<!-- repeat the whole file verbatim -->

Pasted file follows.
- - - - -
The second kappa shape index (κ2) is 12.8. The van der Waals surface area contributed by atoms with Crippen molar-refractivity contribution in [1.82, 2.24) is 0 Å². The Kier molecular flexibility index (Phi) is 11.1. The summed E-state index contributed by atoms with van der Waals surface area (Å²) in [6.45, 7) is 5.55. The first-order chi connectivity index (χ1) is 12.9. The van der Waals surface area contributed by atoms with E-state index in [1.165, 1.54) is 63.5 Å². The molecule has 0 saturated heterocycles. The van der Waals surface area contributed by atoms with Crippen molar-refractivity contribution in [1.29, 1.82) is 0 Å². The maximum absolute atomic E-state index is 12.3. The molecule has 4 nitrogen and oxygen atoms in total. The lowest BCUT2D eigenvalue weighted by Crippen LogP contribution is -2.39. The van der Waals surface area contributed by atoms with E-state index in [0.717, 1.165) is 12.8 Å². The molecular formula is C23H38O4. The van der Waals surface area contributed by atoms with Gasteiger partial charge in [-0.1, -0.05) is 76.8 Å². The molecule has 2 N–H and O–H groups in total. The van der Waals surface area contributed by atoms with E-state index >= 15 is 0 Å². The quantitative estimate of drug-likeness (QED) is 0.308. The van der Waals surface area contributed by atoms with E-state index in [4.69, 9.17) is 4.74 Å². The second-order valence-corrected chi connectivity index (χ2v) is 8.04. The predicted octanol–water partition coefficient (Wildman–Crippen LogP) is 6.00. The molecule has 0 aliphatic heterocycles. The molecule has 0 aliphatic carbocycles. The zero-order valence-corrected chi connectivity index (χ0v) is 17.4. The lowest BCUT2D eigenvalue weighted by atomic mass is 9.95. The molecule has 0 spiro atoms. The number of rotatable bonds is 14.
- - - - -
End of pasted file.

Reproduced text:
The second kappa shape index (κ2) is 12.8. The van der Waals surface area contributed by atoms with Crippen molar-refractivity contribution in [1.82, 2.24) is 0 Å². The Kier molecular flexibility index (Phi) is 11.1. The summed E-state index contributed by atoms with van der Waals surface area (Å²) in [6.45, 7) is 5.55. The first-order chi connectivity index (χ1) is 12.9. The van der Waals surface area contributed by atoms with E-state index in [1.165, 1.54) is 63.5 Å². The molecule has 0 saturated heterocycles. The van der Waals surface area contributed by atoms with Crippen molar-refractivity contribution in [1.29, 1.82) is 0 Å². The maximum absolute atomic E-state index is 12.3. The molecule has 4 nitrogen and oxygen atoms in total. The lowest BCUT2D eigenvalue weighted by Crippen LogP contribution is -2.39. The van der Waals surface area contributed by atoms with E-state index in [0.717, 1.165) is 12.8 Å². The molecular formula is C23H38O4. The van der Waals surface area contributed by atoms with Gasteiger partial charge in [-0.1, -0.05) is 76.8 Å². The molecule has 2 N–H and O–H groups in total. The van der Waals surface area contributed by atoms with E-state index >= 15 is 0 Å². The quantitative estimate of drug-likeness (QED) is 0.308. The van der Waals surface area contributed by atoms with E-state index in [4.69, 9.17) is 4.74 Å². The second-order valence-corrected chi connectivity index (χ2v) is 8.04. The predicted octanol–water partition coefficient (Wildman–Crippen LogP) is 6.00. The molecule has 0 aliphatic heterocycles. The molecule has 0 aliphatic carbocycles. The zero-order valence-corrected chi connectivity index (χ0v) is 17.4. The lowest BCUT2D eigenvalue weighted by atomic mass is 9.95. The molecule has 0 spiro atoms. The number of rotatable bonds is 14.